The facility is continuing to take extra precautions, such as monitoring residents’ temperatures everyday, but will also change its procedures and restrictions based on recommendations from federal and state health departments.

“It’s a fluid situation,” Henning said. “Everyone needs to understand that communities in our situation, with our demographic, are really trying to protect our residents. It’s tough times but everyone is doing their part to combat this.”

Williamsburg Landing has also taken steps to protect its residents and staff.

Lisa Bates, chief marketing officer for the retirement and assisted facility, said some services such as communal dining services have stopped and housekeeping services for residents’ homes are suspended for the rest of the month.

Staff now leave pre-packed meals at the residents’ doorstep and accept outside deliveries at the gate.

Some transportation services have been suspended such as trips to the malls, but Bates said they will continue to transport residents to grocery stores and medical appointments.

Residents must now enter and exit using the front gate only and employees must use the back gate.

All visitors are screened at the front gate with questions about their recent history with the coronavirus. The questions range from if the visitor is experiencing symptoms or if the person has worked in a health care setting with confirmed cases. Those who answer yes are considered high risk and cannot enter the facilities.

While there are no active cases of the coronavirus at Williamsburg Landing, Bates said they have restricted visitation to certain facilities.

The Assisted Living, Memory Support & Health & Rehabilitation Center is closed to visitors until further notice. Exceptions are made for Williamsburg Landing residents who have spouses in those facilities or families of residents who are critically ill or at the end of life.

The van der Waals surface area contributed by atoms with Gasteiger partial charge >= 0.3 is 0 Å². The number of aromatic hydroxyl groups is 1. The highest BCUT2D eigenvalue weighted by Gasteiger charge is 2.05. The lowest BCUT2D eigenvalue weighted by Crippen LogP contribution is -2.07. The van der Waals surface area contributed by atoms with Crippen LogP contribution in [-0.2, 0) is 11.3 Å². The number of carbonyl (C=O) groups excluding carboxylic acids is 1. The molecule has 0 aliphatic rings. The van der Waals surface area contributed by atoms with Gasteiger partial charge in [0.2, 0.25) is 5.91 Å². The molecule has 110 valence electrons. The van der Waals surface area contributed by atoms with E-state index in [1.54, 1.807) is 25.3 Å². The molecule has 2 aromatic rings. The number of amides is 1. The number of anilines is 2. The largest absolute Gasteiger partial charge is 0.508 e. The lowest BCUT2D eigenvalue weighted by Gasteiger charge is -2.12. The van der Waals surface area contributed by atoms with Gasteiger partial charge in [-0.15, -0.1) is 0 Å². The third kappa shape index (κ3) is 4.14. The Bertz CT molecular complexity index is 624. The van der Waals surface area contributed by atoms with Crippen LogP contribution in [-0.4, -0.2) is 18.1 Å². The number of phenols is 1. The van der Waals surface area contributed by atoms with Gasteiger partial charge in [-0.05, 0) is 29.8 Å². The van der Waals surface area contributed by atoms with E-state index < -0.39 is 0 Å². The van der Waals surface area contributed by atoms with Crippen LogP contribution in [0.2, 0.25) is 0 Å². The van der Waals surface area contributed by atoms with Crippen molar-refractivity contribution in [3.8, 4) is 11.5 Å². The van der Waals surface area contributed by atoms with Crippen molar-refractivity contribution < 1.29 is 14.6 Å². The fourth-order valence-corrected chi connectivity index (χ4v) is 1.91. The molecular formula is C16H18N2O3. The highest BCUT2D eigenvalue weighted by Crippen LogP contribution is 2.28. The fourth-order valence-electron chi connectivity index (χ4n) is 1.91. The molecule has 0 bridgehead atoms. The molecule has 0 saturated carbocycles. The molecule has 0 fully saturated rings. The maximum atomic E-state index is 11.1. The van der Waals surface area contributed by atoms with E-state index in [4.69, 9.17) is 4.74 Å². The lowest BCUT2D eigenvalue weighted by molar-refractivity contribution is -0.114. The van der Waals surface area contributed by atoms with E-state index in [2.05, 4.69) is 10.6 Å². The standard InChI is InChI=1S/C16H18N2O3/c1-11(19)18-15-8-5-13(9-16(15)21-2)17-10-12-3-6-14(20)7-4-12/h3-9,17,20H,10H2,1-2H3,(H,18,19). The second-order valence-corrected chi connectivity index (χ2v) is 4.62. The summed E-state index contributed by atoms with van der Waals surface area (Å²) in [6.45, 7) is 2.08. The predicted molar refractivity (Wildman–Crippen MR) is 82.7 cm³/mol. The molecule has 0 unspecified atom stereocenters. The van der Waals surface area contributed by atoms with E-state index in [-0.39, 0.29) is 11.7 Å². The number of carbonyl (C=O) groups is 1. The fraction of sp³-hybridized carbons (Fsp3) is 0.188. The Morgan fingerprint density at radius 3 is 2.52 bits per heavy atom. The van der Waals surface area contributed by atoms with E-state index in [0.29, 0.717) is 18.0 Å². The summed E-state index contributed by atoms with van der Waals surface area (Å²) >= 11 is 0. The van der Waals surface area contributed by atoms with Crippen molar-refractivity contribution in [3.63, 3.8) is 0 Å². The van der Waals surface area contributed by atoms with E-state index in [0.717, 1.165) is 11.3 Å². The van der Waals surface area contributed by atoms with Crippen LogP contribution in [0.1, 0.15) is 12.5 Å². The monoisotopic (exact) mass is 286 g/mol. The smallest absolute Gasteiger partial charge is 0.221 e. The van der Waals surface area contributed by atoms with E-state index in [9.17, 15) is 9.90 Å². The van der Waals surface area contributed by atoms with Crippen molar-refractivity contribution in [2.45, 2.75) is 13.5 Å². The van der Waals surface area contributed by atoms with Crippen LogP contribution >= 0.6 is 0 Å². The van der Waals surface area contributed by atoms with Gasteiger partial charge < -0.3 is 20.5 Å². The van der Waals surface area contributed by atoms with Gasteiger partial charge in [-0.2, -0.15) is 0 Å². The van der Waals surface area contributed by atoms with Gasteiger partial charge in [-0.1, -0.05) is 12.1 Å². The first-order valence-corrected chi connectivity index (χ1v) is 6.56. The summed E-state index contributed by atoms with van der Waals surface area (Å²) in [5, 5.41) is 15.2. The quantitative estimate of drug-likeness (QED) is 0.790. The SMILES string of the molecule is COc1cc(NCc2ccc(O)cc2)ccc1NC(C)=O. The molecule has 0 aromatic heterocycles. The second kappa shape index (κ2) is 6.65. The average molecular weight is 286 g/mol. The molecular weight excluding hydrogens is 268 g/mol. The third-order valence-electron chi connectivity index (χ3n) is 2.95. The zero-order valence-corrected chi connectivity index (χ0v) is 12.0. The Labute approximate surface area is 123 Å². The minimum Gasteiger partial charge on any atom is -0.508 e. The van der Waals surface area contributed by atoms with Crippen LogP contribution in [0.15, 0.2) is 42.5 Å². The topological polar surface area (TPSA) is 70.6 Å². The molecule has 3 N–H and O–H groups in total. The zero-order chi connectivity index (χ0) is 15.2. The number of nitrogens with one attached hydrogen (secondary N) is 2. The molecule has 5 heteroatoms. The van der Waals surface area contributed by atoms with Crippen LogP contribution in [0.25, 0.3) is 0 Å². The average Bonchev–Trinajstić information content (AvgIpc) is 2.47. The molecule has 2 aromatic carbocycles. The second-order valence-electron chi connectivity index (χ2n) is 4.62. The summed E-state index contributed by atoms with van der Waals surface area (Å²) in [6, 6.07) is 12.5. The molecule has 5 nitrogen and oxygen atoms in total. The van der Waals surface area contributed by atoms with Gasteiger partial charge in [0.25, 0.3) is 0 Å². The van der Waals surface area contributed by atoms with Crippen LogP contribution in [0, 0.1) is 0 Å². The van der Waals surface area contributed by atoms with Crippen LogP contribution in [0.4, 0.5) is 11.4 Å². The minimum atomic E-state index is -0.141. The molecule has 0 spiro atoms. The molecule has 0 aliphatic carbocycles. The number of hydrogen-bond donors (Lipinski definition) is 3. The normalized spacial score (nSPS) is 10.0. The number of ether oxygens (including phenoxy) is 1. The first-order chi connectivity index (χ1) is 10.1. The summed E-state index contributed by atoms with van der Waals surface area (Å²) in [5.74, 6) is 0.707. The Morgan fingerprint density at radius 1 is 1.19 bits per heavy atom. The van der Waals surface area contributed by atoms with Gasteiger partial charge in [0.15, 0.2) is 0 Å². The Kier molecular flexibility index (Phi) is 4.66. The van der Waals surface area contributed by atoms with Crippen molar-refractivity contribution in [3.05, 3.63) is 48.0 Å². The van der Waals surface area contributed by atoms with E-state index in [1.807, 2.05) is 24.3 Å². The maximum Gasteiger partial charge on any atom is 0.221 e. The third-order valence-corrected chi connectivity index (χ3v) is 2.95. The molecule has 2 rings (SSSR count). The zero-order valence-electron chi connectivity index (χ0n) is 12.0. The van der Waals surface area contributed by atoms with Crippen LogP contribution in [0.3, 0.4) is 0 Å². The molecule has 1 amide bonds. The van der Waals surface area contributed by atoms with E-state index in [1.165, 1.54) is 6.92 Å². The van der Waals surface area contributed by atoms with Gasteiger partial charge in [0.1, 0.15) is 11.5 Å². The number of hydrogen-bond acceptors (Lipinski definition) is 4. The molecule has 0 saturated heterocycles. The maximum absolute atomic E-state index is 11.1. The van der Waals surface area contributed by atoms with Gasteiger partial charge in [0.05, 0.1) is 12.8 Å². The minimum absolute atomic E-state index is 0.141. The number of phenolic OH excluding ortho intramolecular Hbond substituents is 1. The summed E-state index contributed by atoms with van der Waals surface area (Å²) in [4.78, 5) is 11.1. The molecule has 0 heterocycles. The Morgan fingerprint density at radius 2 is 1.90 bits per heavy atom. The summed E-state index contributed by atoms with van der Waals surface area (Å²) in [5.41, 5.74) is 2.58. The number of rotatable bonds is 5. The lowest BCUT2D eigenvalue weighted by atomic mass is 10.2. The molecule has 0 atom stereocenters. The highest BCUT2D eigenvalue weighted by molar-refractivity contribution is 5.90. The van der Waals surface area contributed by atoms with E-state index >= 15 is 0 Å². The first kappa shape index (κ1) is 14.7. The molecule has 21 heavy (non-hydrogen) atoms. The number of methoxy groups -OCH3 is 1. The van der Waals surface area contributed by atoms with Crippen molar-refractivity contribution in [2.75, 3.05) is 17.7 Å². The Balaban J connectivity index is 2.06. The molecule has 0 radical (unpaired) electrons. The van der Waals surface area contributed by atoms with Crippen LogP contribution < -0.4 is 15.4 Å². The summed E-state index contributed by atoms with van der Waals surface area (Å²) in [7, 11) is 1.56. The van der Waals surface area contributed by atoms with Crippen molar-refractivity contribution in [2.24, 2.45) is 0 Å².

When asked how Williamsburg Landing was safeguarding staff during these changes, Bates said they have meetings with the facility’s incident management team run by Elizabeth “Liz” Bonney, a nurse trained in risk management.

“We’re meeting daily, every day as a management team,” Bates said and added the board of directors and management are on site.

Residents are updated about the protective measures taken by the facility and staff were educated about current CDC guidelines, Bates said.

“We’re reassigning staff to minimize contact,” Bates said, adding now the health club and adult care are closed, some staff are helping with meals.

Currently, staff who are in direct care of residents have safety masks, gloves and other protective equipment and all employees including health care staff are temperature tested, Bates said.

On the facility’s website, there is a message to visitors and a link to the facility’s emergency plan which is updated as needed.

Screenshot of the Williamsburg Landing's website. (WYDaily/ Courtesy of Williamsburg Landing)
Screenshot of the Williamsburg Landing’s website. (WYDaily/ Courtesy of Williamsburg Landing)